Managing Assessment Translations
Posted By Doug Peterson
Joan Phaup recently published a blog article — “International Certifications: To Translate or Not to Translate?” – in which she interviewed Sue Orchard of Comms Multilingual about the need to translate assessments into different languages, and things to look out for when doing so. Even small organizations are realizing that they may need to translate their assessments into different languages because of the world-wide reach of the Internet or because the local community they serve is increasing in its ethnic diversity. The good news is that Questionmark’s Translation Management System can help you organize and maintain your translation work!
The Translation Management System is a licensable feature accessible through Enterprise Manager, on the Authoring tab. There are two main components to this system: projects and updates tracking. You can create a project around translating items, and the project will track into which languages the items have been translated. You can also specify various statuses for each item to help you track the items through a workflow involving translation, review and approval.
Once the items are translated, you can create an assessment project to translate an assessment made up of your translated items. Once the assessment is created in the base language, you don’t have to rebuild it for each new language – the Translation Management System will automatically build the translated version of the assessment for you using the appropriate language version of the constituent items. All you have to do is translate the text elements specific to the assessment itself (e.g., instructions, feedback, etc.) and Questionmark will take care of the rest.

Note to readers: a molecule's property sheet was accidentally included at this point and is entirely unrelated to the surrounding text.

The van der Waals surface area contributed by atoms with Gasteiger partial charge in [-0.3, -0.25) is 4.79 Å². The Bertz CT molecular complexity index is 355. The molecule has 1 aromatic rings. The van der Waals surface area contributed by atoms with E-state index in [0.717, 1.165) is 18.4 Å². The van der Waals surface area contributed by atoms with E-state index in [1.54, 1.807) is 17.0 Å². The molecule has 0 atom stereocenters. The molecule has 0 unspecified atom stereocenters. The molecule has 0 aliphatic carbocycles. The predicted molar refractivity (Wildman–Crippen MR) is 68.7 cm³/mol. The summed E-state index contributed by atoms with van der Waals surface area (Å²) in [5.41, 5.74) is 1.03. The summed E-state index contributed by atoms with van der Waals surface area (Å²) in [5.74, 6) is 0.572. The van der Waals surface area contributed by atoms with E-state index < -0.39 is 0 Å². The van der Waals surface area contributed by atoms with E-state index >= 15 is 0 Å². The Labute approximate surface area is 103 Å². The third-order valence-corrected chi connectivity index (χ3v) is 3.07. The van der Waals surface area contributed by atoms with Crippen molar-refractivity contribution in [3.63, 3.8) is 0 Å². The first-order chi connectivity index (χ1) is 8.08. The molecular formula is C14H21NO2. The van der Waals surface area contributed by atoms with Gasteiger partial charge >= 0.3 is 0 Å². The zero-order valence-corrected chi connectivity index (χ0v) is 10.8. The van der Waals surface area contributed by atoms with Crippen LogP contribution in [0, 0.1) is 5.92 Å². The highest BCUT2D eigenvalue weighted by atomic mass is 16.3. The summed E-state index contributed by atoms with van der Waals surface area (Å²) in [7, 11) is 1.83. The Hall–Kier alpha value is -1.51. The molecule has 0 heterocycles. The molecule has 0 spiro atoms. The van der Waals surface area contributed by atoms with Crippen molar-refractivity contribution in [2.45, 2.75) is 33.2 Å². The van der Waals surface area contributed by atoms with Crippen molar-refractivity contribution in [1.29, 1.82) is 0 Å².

This system also helps you track updates to your items. When you change the base-language version of an item or assessment, you will be able to see which translated versions need attention. This makes it easy to keep track of updates across multiple languages.
But what if you aren’t doing the translations yourself? For example, maybe you’ve hired an outside vendor to do your translation work for you. That’s no problem! You can export your translation project to an industry standard XLIFF file. (XLIFF stands for XML Localization Interchange File Format.) You can then send that file to your translator, let them do their work, and then import the updated file they send back right back into your project in Questionmark.
Once you have your translations in place, you have a couple of options when it comes to scheduling the assessment. You can specify the language in which the assessment should be delivered, or you can allow the participant to choose from the available translations.
I hope I’ve explained the basics of this feature, but here is a link to the Translation Management System page on our website, where you can read more on the subject and try it out for yourself.
If you’d like to see what it’s like to take a multilingual assessment, click here, choose from four different languages and take our Round the World quiz!